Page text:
Lecture: Cannon Fodder: Debating the Racial Politics of Canonicity in Modern Architectural History


Tuesday, October 6, 2020, 7:30pm to 9:00pm


Harvard Graduate School of Design—Online

This talk introduces audiences to the antiracist framework for architectural history that guided the formulation of the recent monograph Building Character: The Racial Politics of Modern Architectural Style (2020). This revisionist intellectual history recovers the ways that architectural organicism provided a rationalist model of design to consciously relate the perceived racial and architectural “characters” of a nation to the people they served.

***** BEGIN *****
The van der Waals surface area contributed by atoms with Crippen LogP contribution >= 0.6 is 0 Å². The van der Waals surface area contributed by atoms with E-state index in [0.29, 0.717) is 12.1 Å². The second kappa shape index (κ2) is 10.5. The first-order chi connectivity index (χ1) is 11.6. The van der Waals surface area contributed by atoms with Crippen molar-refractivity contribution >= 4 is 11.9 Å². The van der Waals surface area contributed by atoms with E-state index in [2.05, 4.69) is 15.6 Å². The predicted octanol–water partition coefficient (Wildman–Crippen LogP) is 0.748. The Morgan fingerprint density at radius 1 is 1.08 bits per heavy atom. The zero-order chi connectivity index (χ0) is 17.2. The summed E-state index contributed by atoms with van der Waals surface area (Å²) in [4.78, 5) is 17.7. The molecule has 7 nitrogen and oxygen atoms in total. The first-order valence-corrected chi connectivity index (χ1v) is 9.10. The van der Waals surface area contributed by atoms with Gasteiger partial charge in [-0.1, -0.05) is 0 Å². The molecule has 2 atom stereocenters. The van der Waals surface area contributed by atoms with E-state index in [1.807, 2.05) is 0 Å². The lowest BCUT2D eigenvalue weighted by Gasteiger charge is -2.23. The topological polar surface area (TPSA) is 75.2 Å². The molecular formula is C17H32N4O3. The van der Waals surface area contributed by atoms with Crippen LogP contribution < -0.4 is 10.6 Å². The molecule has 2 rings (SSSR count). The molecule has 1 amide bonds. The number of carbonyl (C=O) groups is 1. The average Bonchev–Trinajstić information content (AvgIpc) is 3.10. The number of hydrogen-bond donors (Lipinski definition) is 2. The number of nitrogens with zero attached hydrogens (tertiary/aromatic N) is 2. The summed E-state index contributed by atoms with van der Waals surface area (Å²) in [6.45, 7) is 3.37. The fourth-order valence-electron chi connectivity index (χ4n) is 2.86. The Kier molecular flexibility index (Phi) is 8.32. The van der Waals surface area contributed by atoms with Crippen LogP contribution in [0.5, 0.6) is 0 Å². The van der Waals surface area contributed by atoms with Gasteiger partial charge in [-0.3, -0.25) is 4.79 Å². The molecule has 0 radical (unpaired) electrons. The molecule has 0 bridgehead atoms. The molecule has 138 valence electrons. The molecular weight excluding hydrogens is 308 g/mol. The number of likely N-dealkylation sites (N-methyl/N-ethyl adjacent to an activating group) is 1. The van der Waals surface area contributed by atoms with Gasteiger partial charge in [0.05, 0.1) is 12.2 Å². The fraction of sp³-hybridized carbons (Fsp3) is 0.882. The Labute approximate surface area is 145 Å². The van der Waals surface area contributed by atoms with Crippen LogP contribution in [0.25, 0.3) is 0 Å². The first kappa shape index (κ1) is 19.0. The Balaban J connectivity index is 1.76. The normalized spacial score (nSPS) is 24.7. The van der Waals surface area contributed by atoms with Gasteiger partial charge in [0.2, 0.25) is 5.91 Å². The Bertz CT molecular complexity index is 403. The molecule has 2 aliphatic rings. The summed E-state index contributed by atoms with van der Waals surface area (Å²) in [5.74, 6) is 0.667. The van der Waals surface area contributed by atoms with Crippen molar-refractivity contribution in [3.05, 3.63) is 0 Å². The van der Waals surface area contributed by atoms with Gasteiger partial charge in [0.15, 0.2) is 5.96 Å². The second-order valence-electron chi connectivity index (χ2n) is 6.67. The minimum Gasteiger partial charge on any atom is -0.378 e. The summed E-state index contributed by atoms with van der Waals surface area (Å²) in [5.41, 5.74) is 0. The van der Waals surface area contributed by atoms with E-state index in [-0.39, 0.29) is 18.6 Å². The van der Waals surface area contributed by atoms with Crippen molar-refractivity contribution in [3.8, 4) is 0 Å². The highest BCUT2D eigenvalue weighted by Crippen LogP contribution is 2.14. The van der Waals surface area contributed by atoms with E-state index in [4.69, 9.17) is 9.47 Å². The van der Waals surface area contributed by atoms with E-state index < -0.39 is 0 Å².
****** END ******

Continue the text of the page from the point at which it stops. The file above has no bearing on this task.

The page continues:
From the ethnographic histories of style penned by Eugene Emmanuel Viollet-le-Duc and Gottfried Semper, to Louis Sullivan's Chicago Style, Frank Lloyd Wright's Prairie Style, and William Lescaze's organic interpretation of international style public housing, modern architects were heavily invested in biological and ethnographic interpretations of individual and national identity. Using textual and physical case studies, this research demonstrates one way of revising our understanding of the western canon to account for the role of racial ideas.

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